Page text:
Jul 3, 2017 | By Benedict

Researchers from Carnegie Mellon University and the Rochester Institute of Technology have developed a set of techniques for combining 3D printing with embedded textiles. The techniques can create “rigid objects with embedded flexibility” and “soft materials imbued with additional functionality.”

Researchers have attempted to combine 3D printing with embedded textiles

It looks like a match made in heaven: textiles, packed with desirable characteristics like stretchability, twistability, and foldability, can maintain their shape when placed under tension and can be engineered with precise levels of stretchiness; 3D printing, a modern manufacturing process, can produce functional, rigid objects with complex geometries.

Combine the two and you’d think you could make some pretty amazing things, right?

That very task was the subject of a recent study carried out at Carnegie Mellon University. In the study, which has been published in Proceedings of the 2017 CHI Conference on Human Factors in Computing Systems, researchers attempted show how the “malleability, stretchability, and aesthetic qualities” of textiles can enhance rigid 3D printed objects.

Interestingly, the group also looked at how textiles can be augmented with “functional properties” using 3D printing. (Think wearable tech, but with a more holistic approach to production.)

In the study, the researchers carried out various experimental procedures, including attempts to stiffen textiles by 3D printing plastic elements onto them. This involved attempting to overcome the challenges of printing on non-plastic textile substrates: often, the researchers would have to secure fabric to the print bed or other surfaces to stop it sliding around when printed on.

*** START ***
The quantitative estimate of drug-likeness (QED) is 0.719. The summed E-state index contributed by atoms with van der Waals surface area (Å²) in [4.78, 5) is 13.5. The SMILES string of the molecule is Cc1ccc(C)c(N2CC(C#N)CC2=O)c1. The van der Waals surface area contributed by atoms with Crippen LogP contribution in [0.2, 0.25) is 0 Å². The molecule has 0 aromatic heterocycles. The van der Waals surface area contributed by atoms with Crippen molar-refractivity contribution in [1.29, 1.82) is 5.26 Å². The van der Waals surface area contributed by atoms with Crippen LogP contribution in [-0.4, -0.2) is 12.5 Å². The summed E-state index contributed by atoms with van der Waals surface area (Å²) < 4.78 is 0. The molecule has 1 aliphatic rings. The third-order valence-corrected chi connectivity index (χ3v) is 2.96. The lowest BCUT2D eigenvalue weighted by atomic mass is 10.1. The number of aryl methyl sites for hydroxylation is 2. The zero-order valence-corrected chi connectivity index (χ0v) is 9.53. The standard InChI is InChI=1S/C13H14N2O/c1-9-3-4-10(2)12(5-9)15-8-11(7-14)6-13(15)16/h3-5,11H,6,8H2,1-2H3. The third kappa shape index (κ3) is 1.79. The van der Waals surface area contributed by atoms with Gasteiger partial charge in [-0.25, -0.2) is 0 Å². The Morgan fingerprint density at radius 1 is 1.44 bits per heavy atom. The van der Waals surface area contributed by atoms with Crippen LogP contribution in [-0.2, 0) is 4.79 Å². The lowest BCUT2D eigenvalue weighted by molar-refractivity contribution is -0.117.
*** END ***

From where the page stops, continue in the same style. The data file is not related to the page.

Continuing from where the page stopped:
But despite the challenges faced when mixing 3D printed plastics with textiles, the researchers managed to produce some pretty impressive example objects.

Six-panel lampshade with embedded lightbulb

These included fabric-based input devices, such as a reusable displacement sensor whose electrical components are embedded during the 3D printing process. The displacement sensor “allows custom actuation mechanisms to be quickly fabricated, snapped on top, and tried out before deciding on a final design.”

Other items produced during the 3D printing study included a six-panel fabric lampshade—one panel of which is modified to accommodate a lightbulb—and a flexible watchband, which consists of four types of plastic, two layers of fabric, and a magnetic clasp. For this wearable device, the researchers used NinjaTek SemiFlex filament and two layers of polyester mesh fabric.

Excitingly, the Carnegie Mellon and Rochester Institute of Technology team thinks its research could be taken up by others who might be interested in creating partially 3D printed, partially textile-based items.

“Textiles are easy to incorporate into the 3D printing process with unmodified consumer-grade technology,” the researchers say. “Although any given design requires some experimentation to be successful, such experimentation is common with non-fabric based prints as well. We are confident that others can easily adopt our techniques to incorporate textiles into their 3D prints.”

The researchers involved in the project were Michael L. Rivera, Melissa Moukperian, Daniel Ashbrook, Jennifer Mankoff, and Scott E. Hudson.

See some of the researchers’ examples of 3D printing with embedded textiles in the video below.



Posted in 3D Printing Technology



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